Joe Fraser will run in GOP primary for U.S. Senate; Royce White challenges him to debate

Former basketball star and GOP-endorsed U.S. Senate candidate Royce White called for a debate shortly after learning banking exec and Navy vet Joe Fraser will challenge him in the primary.

Left: Royce White/Youtube; Right: Joe Fraser/Facebook

For the second time in two election cycles, a contentious Republican primary will be held for a statewide office in Minnesota.

On Thursday morning banking exec and Navy veteran Joe Fraser confirmed he will indeed run in the GOP primary this August after losing the party’s endorsement to former basketball star Royce White earlier this month at the Republican Party of Minnesota’s statewide convention.

“After receiving a number of calls, emails, and text messages from folks across Minnesota encouraging me to continue on, I have made the decision to take my campaign to the August primary,” Fraser said in a statement.

That was somewhat of an “about face,” as Fraser admitted that he had indicated prior to the convention he would abide by the party’s endorsement at its annual convention, which took place on May 18 in St. Paul.

“When I began this race in January as a political outsider, I respected and had every intention of honoring our party’s endorsement,” Fraser continued in his primary campaign announcement Thursday. “However, when fewer than half of the elected delegates show up to the convention and signal their support for a candidate with a history of questionable conduct and serious charges levied against him, it was no longer a question about the party endorsement, but about the choice we, as a party, are offering Minnesotans who are desperately seeking new leadership.”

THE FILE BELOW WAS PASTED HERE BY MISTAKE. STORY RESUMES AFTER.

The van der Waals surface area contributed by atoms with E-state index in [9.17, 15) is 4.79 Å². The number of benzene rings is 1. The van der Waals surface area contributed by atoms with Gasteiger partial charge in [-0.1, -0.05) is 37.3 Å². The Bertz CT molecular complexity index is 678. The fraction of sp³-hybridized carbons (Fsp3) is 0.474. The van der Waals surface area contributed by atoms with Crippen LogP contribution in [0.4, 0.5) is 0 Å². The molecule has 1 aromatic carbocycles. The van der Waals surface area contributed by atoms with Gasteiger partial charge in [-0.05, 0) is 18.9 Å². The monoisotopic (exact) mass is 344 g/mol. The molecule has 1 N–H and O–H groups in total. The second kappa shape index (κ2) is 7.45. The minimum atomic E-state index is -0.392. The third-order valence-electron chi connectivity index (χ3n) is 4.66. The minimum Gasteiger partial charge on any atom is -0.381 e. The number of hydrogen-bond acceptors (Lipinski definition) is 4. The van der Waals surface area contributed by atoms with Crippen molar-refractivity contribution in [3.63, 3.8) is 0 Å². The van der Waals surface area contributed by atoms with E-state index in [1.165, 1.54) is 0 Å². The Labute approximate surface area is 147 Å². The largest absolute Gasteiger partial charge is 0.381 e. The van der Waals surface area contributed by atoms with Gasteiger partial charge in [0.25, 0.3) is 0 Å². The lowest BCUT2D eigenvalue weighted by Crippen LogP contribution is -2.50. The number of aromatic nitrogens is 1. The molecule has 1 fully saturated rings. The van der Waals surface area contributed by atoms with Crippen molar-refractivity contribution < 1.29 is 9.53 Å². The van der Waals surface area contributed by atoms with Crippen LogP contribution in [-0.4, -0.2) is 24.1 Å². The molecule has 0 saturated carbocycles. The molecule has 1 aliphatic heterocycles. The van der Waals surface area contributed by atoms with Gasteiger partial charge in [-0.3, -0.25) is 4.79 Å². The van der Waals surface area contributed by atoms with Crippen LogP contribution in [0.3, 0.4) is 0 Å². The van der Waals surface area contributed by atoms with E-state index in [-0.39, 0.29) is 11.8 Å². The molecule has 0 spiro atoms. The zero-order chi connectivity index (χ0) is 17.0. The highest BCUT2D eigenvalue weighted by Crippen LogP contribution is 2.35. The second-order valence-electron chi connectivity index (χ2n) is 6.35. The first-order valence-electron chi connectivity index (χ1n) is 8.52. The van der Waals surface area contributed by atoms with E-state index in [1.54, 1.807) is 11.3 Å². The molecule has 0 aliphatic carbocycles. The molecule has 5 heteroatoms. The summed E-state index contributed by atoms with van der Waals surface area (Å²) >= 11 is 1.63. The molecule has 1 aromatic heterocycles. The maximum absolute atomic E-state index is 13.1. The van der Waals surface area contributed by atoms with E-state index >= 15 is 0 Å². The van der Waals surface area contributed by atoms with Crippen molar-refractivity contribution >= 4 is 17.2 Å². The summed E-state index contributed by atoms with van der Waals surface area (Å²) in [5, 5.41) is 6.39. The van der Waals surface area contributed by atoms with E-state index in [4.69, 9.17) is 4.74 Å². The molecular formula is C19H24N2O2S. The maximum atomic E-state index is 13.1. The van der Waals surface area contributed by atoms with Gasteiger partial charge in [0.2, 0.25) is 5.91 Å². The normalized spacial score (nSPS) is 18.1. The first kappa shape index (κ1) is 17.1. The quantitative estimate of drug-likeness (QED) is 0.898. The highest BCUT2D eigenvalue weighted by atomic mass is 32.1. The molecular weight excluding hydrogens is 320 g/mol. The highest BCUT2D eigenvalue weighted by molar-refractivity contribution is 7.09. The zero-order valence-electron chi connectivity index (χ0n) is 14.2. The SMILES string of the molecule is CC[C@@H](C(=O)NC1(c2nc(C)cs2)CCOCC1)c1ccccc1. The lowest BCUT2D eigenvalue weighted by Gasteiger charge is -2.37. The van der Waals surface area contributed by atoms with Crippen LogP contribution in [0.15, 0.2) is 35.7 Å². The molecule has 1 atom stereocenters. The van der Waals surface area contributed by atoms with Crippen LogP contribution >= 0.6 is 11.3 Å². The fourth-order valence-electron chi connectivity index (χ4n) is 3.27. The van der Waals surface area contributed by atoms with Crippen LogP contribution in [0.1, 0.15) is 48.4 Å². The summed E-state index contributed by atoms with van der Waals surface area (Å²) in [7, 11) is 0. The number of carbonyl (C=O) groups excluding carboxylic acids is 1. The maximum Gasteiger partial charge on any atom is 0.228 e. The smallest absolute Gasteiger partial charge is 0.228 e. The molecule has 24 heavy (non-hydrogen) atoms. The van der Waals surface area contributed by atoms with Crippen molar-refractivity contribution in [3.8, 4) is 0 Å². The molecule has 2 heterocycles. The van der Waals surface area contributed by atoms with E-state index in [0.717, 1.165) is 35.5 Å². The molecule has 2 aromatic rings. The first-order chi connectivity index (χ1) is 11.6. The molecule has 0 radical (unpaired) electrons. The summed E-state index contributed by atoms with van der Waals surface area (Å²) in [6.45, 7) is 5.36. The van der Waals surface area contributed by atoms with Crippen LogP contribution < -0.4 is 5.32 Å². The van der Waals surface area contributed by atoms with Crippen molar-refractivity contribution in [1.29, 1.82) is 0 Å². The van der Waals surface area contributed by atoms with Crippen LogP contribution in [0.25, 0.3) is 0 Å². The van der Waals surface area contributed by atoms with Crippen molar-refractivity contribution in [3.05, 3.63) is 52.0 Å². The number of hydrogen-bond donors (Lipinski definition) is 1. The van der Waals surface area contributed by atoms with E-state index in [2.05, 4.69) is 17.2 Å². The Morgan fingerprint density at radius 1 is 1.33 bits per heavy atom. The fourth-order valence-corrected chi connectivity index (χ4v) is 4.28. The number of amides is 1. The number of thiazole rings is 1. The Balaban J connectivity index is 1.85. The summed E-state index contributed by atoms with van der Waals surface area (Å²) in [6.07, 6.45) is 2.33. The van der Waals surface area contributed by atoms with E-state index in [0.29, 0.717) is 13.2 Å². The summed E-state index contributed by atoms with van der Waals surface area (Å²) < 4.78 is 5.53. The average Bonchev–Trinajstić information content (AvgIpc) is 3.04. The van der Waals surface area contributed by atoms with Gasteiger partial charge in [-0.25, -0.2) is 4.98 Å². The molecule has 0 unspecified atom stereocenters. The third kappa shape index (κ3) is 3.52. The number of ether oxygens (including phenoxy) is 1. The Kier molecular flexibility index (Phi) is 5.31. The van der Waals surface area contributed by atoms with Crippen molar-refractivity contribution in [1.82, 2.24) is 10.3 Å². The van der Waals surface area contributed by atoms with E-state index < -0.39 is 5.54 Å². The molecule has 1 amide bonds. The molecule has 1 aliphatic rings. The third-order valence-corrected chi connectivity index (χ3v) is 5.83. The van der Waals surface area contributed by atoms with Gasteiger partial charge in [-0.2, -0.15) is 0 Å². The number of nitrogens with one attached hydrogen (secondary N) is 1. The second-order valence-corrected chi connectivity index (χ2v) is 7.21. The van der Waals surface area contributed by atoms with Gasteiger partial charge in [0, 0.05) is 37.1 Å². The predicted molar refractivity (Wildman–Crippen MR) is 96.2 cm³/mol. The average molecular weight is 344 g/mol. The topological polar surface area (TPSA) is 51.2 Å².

Just a few hours later, White, who won the party’s endorsement by earning votes from two-thirds of the delegates attending the convention, announced he had officially filed for office.

White also took to social media Thursday to challenge Fraser to a debate. And he sparred with a Fraser campaign consultant over the legitimacy of recent claims by critics that some of the items in his campaign finance report from a 2022 primary run for the U.S. House and his court records make him unfit to serve in elected office. Criticism over White’s campaign spending record was triggered last week by an article published by the Daily Beast, which highlighted his campaign’s use of $1,200 in campaign funds at a strip club in Miami a week after he lost his congressional primary.

Additionally, the Star Tribune reported White pleaded guilty in 2020 to a violation of an order for protection filed against him by his then-wife.

White said on X that he and the woman have since reconciled and are now living together and raising their two children.

“The ‘violation’ was not hostile, it was amicable and we were already reconciled,” he said.

“OFPs are often filed and granted in divorce cases,” White added. “We live together now and are raising 2 beautiful children in our home … despite our struggles at that young age. Redemption, Family, these are the things … America!”

White told Alpha News that the campaign spending items from 2022 that have been scrutinized by Fraser’s campaign surrogates and several political pundits are “just an accounting issue,” and that those filings are being amended to reflect they were related to post-primary fundraising expenses. “They were completely legitimate campaign expenses,” White added.